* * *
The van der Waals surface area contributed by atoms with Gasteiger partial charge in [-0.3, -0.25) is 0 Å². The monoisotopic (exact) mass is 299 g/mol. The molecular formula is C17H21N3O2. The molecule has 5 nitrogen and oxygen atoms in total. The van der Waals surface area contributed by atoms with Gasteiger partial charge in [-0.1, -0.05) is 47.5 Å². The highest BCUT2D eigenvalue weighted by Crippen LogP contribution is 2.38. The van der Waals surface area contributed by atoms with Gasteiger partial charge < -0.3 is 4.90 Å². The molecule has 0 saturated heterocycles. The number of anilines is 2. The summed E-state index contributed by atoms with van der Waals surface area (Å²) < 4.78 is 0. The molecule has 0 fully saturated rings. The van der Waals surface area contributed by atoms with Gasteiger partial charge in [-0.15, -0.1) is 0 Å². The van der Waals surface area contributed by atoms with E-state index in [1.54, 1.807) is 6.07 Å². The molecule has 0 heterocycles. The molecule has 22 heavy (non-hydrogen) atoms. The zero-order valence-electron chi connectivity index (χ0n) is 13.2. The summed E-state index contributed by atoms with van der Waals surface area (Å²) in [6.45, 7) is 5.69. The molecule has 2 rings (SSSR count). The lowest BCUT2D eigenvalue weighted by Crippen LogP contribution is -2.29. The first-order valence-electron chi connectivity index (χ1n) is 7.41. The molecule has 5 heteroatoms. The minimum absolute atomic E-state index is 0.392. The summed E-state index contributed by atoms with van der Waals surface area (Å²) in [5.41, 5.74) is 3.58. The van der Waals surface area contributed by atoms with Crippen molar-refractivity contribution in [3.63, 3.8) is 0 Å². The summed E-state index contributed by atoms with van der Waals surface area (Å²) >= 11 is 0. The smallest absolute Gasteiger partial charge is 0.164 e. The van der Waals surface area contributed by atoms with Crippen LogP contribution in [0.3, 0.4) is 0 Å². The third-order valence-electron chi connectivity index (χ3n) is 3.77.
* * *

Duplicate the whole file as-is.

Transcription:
The van der Waals surface area contributed by atoms with Gasteiger partial charge in [-0.3, -0.25) is 0 Å². The monoisotopic (exact) mass is 299 g/mol. The molecular formula is C17H21N3O2. The molecule has 5 nitrogen and oxygen atoms in total. The van der Waals surface area contributed by atoms with Gasteiger partial charge in [-0.1, -0.05) is 47.5 Å². The highest BCUT2D eigenvalue weighted by Crippen LogP contribution is 2.38. The van der Waals surface area contributed by atoms with Gasteiger partial charge < -0.3 is 4.90 Å². The molecule has 0 saturated heterocycles. The number of anilines is 2. The summed E-state index contributed by atoms with van der Waals surface area (Å²) < 4.78 is 0. The molecule has 0 fully saturated rings. The van der Waals surface area contributed by atoms with Gasteiger partial charge in [-0.15, -0.1) is 0 Å². The van der Waals surface area contributed by atoms with E-state index in [1.54, 1.807) is 6.07 Å². The molecule has 0 heterocycles. The molecule has 22 heavy (non-hydrogen) atoms. The zero-order valence-electron chi connectivity index (χ0n) is 13.2. The summed E-state index contributed by atoms with van der Waals surface area (Å²) in [6.45, 7) is 5.69. The molecule has 2 rings (SSSR count). The lowest BCUT2D eigenvalue weighted by Crippen LogP contribution is -2.29. The first-order valence-electron chi connectivity index (χ1n) is 7.41. The molecule has 5 heteroatoms. The minimum absolute atomic E-state index is 0.392. The summed E-state index contributed by atoms with van der Waals surface area (Å²) in [5.41, 5.74) is 3.58. The van der Waals surface area contributed by atoms with Crippen molar-refractivity contribution in [3.63, 3.8) is 0 Å². The summed E-state index contributed by atoms with van der Waals surface area (Å²) >= 11 is 0. The smallest absolute Gasteiger partial charge is 0.164 e. The van der Waals surface area contributed by atoms with Crippen LogP contribution in [0.3, 0.4) is 0 Å². The third-order valence-electron chi connectivity index (χ3n) is 3.77.